You'll be glad to hear that we 've been giving a round of dinners to your Chinese hero, Sir Henry Pottinger. At Manchester he was hailed as the very hero of cotton prints. They dined him very handsomely, and you may be sure there was a good deal of after-dinner speaking. A Rev. Canon Wray answered the toast for the Clergy. I once read of a melancholy man, who thought all his body was turned into a glass bottle, and so wouldn't move for fear of going to pieces. Now, I'm certain of it, that there's a sort of clergyman who, after some such humour, thinks himself a forty-two pounder; for he is never heard at a public meeting that he doesn't fire away shot and gunpowder. The Rev. Canon said (or rather fired) his thanks, that Sir H. Pottinger "had opened a way for the march of the gospel." Now, Michael, I never heard of any artillery in the New Testament. And he further said :
"British arms seem scarcely ever to know a defeat. In the east, west, north, and south, our soldiers and sailors are, in the end, ever victorious. I cannot but think that, as great Britain holds the tenets of the gospel
in greater purity than any other nation, so she is intendedby the Divine will to carry inestimable blessings to all distant benighted climes."
Well, Michael, I've heard of a settler in mistake sowing gunpowder for onions; but the Rev. Canon Wray, with his best knowledge about him, thinks there's nothing like sowing gunpowder for the "scriptural mustard-seed." I suppose he's right, because he's a canon; and therefore not to be disputed with by your ignorant, but affectionate brother, JUNIPER HEDGEHOG.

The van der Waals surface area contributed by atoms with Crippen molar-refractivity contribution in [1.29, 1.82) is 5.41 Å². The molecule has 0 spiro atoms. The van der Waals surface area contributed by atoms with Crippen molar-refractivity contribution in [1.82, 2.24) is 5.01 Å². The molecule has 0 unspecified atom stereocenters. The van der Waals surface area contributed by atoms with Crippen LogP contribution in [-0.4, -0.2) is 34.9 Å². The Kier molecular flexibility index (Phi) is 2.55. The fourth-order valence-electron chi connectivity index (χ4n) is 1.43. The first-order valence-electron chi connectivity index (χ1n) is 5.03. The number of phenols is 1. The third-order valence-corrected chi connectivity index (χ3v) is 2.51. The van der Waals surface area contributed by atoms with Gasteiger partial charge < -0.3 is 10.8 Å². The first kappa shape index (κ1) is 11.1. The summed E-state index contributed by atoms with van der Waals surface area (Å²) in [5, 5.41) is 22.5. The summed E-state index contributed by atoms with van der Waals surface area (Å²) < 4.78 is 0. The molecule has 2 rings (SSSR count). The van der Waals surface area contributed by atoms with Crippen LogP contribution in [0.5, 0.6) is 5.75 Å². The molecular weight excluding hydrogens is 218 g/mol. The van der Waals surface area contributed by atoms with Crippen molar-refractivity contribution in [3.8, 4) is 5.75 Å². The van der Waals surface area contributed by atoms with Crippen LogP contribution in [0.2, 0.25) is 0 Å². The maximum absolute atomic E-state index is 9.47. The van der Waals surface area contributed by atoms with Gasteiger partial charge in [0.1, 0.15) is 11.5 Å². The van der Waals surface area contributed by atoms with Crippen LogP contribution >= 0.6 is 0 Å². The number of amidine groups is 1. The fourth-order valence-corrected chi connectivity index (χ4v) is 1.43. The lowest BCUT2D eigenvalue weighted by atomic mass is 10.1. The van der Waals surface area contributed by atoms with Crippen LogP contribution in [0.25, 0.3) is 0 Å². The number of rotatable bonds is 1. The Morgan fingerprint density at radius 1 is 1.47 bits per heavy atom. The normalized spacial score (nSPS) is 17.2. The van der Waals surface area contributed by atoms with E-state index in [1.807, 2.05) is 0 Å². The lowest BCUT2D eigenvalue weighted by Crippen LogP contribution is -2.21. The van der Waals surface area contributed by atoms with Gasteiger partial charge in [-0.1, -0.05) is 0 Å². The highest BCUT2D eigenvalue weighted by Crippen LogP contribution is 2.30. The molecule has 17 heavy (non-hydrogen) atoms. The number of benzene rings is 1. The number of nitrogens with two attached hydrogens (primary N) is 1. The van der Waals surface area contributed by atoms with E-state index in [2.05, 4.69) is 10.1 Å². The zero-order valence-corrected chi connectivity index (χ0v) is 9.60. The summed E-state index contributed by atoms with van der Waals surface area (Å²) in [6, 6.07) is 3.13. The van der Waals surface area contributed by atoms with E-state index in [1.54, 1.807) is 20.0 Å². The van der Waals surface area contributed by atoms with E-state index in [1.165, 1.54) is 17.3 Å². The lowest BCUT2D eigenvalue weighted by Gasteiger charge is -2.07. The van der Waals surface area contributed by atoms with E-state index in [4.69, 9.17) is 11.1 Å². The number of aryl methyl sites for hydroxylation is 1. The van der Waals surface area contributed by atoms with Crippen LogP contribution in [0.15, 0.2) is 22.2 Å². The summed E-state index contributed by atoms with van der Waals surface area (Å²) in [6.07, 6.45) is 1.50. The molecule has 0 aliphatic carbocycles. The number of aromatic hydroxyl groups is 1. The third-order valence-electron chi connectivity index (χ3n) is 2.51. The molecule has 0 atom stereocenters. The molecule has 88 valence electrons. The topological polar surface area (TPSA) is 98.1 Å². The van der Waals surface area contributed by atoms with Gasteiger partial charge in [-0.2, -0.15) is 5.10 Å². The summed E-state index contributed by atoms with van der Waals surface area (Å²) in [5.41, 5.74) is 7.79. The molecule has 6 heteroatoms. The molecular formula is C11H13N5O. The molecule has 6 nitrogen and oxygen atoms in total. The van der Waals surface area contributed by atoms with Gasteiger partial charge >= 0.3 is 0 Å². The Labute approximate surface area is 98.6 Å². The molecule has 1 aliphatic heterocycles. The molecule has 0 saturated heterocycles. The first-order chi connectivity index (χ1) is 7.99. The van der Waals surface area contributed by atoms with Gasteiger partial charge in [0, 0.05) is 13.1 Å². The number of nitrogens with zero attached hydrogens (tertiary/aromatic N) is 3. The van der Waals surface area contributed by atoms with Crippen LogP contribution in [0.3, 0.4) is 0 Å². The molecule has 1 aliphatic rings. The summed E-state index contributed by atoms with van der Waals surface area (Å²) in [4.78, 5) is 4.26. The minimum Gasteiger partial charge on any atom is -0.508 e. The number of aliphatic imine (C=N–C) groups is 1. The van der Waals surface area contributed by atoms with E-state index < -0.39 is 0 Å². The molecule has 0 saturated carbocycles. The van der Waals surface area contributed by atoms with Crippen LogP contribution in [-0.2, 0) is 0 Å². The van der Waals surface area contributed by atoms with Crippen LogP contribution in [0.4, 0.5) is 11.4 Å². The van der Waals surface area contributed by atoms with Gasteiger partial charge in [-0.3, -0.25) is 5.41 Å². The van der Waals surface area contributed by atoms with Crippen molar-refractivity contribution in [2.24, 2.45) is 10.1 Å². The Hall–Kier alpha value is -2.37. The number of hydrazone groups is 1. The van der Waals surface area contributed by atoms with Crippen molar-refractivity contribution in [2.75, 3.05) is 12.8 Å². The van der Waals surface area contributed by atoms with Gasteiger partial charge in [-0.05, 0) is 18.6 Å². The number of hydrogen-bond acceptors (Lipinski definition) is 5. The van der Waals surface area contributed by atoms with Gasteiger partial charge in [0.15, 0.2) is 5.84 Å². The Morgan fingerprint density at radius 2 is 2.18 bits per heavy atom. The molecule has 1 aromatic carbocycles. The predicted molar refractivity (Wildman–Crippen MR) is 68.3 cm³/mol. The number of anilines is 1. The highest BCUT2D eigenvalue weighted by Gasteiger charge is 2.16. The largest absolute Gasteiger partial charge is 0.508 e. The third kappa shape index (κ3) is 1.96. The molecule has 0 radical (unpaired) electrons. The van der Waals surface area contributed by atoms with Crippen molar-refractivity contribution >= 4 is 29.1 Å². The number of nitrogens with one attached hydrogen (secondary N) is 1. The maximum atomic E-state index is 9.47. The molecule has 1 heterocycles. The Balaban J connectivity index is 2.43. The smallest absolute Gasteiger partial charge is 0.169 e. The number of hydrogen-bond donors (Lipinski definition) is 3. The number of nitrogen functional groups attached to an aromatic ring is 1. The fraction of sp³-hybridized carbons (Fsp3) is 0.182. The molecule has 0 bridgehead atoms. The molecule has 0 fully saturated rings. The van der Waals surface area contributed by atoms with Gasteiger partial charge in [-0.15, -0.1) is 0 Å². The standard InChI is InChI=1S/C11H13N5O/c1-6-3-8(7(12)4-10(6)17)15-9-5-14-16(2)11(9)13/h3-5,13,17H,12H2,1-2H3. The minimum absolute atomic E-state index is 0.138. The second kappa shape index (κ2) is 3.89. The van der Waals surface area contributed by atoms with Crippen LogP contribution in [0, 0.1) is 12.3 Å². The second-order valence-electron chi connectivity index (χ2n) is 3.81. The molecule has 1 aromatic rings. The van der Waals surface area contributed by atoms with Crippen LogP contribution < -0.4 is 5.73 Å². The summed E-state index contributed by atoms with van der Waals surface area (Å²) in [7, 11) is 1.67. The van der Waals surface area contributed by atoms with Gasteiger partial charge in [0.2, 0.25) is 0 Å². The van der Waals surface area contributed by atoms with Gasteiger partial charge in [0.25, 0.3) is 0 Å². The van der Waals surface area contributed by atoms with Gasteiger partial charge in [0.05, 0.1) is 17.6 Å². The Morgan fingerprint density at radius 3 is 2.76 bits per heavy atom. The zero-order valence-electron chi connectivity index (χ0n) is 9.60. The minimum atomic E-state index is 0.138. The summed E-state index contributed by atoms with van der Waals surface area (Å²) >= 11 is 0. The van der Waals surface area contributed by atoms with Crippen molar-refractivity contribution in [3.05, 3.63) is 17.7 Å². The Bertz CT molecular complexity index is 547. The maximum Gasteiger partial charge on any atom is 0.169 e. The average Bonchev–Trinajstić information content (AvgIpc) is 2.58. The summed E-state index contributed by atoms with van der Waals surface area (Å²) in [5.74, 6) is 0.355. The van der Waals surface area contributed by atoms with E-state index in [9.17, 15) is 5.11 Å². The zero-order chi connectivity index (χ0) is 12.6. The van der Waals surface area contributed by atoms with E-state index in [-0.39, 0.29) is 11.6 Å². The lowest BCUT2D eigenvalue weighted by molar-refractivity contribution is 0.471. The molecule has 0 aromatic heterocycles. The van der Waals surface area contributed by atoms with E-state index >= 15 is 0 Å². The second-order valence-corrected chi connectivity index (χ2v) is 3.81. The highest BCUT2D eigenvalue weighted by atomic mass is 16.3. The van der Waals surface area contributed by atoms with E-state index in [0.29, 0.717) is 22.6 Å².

LETTER V.-To Mrs Barbara Wilcox, at
DEAR SISTER,-It gave me much pleasure to learn from your letter that yourself, husband, and baby got safe and sound to your present home. You ask me to send you my portrait. It isn't in my power to do so at present; but if I should be unfortunate enough to kill anybody, or set a dockyard a-fire, or bamboozle the Bank-or, in short, do anything splashy to get a front place in the dock at the Old Bailey-you may then have my portrait at next to nothing. Then, I can tell you, it
will be drawn in capital style-at full length, three quarters, half length, and I know not what.
I've read somewhere, that in what people call the good old times-as times always get worse, what a pretty state the world will be in a thousand years hence !-when there were dead men's heads on the top of Temple Bar, grinning down, what people call an example, on the folks below, that there used to be fellows with spyglasses; and, at a penny a peep, they showed to the curious all the horror of the aforesaid heads, not to be discovered by the naked eye. Well, the heads are gone, and the spyglass traders to; but for all that, there's the same sort of show going on, and a good scramble to turn the penny by it, only after a different fashion. Murderers are now shown in newspapers. They are no longer gibbeted in irons; no, that was found to be shocking, and of no use: they are now nicely cut in wood, and so insinuated into the bosoms of families. The more dreadful the murder, the greater value the portrait; which, for a time, is made a sort of personal acquaintance to thousands of respectable folks who pay the newspaper owner-the spyglass-man of our time-so much to stare at it as long as they like. I am certain that the shortest cut to popularity of some sort is to cut somebody's throat. A dull, stupid fellow, that pays his way and does harm to nobody, why,